Gruber: Heb. tesubat hamminim; so correctly Signer, p. 274; see the extensive evidence that in Rashi's commentaries minin (or minim) means "Christian" in Awerbuch, Christlich-judische Begegnung im Zeitalter der Fruhscholastik, pp. 101-139. E. Touito, "Concerning the Meaning of the Term tesubat hamminim in the Writings of our French Rabbis," Sinai 99 (1986) pp. 144-48 (in Hebrew) demonstrates on both linguistic and historical grounds that in the writings of Rashi and his disciples tesubat hamminim often means "a challenge to the Christians" rather than "a reply to the Christian". The rendering here "Jewish converts to Christianity" found in Hailperin, Rashi and the Christian Scholars [sic., Gruber does not properly format the title name], p. 60 is no longer tenable. Solomon Zeitlin, "Rashi," American Jewish Yearbook 41 (1939-1940), p. 124 writes as follows: "I examined a manuscript in the library in Moscow in which the reading of this passage is as follows: 'Many of the disciples of Jesus apply this passage to the Messiah, but in order to refute the Minim this passage should be applied to David.' " This version of Rashi demonstrates conclusively that Heb. minim here can only mean "Christians". Moreover, it supports the idea tha thte search for the literal meaning [pesuto] by Rashi and the real, original meaning [pesat] by Rashi's disciples was motivated by the belief tha the Bible understood on its own terms would demonstrate that Judaism rather than Christianity is the only legitimate heir to the legacy, which is commonly called "the Old Testament"; see, in addition to the important literature cited by Signer, p. 273, n. 3, Touito, "The Exegetical Method of Rashbam Against the Background of the Historical Reality of His Time," pp. 48-74; Sarah Kamin, Rashi's Commentary on the Song of Songs and the Jewish-Christian Polemic," SHNATON 7-8 (1984), pp. 218-48 (in Hebrew); Shereshevsky, Rashi: The Man and His World, pp. 119-32. Rashi here suggests that it was not science for science's sake that led him to point out that in Biblical Heb. masiah is not an allusion to the eschatological "King Messiah" of late Second Temple era and later Judaism but simply a synonym of the noun melek "king"; see Rashi also at Ps. 105:15. That Rashi should have found it necessary to differentiate the Christian belief that mesiho in Ps. 2:2 refers to "His Messiah" can be explained as follows: in the LXX masiah, lit., "Annointed One is christos (similarl in the Vulgate, christus). Moreover, the New Testament Book of Acts 4:25-27 declares explicitly that Ps. 2:1-2, which asks, "Why did the Gentiles rage ... against the Lord and his christos," refers to there having been "gathered together against ... Jesus ... both Herod and Pontius Pilate, with the Gentiles and the People of Israel" (Acts 4:25-27; RSV). While a comparison of eisegetical tradition may be serviceable in interfaith dialogue, the defense of the contention that Jewry rather Christendom was the legitimate child of Hebrew Scripture made it necessary for Rashi and his disciples to seek out the primary meaning of the biblical word and to show that this supported the Jew's adherence to the ancestral faith rather than the adoption the Christian faith. Note that Rashi's demonstration that mesiho in Ps. 2:2 denotes "HIS ANNOINTED KING" resets upon 2 Sam. 5:17, which refers to David's having been "anointed ... king."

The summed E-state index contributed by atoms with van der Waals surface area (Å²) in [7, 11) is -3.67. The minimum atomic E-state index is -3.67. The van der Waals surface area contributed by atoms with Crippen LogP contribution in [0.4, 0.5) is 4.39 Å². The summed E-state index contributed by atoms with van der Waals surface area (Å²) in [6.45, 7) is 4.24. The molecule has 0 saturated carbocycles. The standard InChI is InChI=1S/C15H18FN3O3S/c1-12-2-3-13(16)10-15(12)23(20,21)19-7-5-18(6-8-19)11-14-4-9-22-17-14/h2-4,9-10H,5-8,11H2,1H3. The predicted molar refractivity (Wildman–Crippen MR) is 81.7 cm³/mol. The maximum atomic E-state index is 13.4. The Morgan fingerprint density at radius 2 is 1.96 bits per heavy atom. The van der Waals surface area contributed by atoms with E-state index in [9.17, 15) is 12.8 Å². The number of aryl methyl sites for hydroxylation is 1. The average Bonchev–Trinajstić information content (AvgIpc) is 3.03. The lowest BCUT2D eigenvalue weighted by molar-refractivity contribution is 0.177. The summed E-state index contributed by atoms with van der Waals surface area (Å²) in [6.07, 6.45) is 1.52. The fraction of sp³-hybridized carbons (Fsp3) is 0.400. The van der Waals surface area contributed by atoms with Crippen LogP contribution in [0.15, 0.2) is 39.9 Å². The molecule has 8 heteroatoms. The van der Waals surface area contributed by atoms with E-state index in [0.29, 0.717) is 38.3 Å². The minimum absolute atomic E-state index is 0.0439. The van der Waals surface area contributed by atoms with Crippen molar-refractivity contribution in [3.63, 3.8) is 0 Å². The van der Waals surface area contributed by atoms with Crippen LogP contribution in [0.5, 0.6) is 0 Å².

As this example shows, Gruber is rather expansive in his comments (although they are riddled with serious and not so serious typographic errors -- I found two or three on every page). Herczeg just gives a more basic comment that let's you understand what Rashi is saying.

However, if you desire to read Gruber, I strongly suggest reading Gruber in conjunction with R' Herczeg -- since this allows you to at least follow the Hebrew wording of Rashi.

The books are nearly the same cost, and I think there is no contest in terms of physical quality or content -- R' Herczeg's is the one to get.

Happy studying of the Tehillim.

April 13, 2010

No comment necessary

Bishop Giacomo Babini blames Jews for attacks on Pope

A retired Italian bishop has provoked fury by reportedly suggesting that “Zionists” are behind the current storm of accusations over clerical sex abuse shaking the Vatican and the Catholic Church.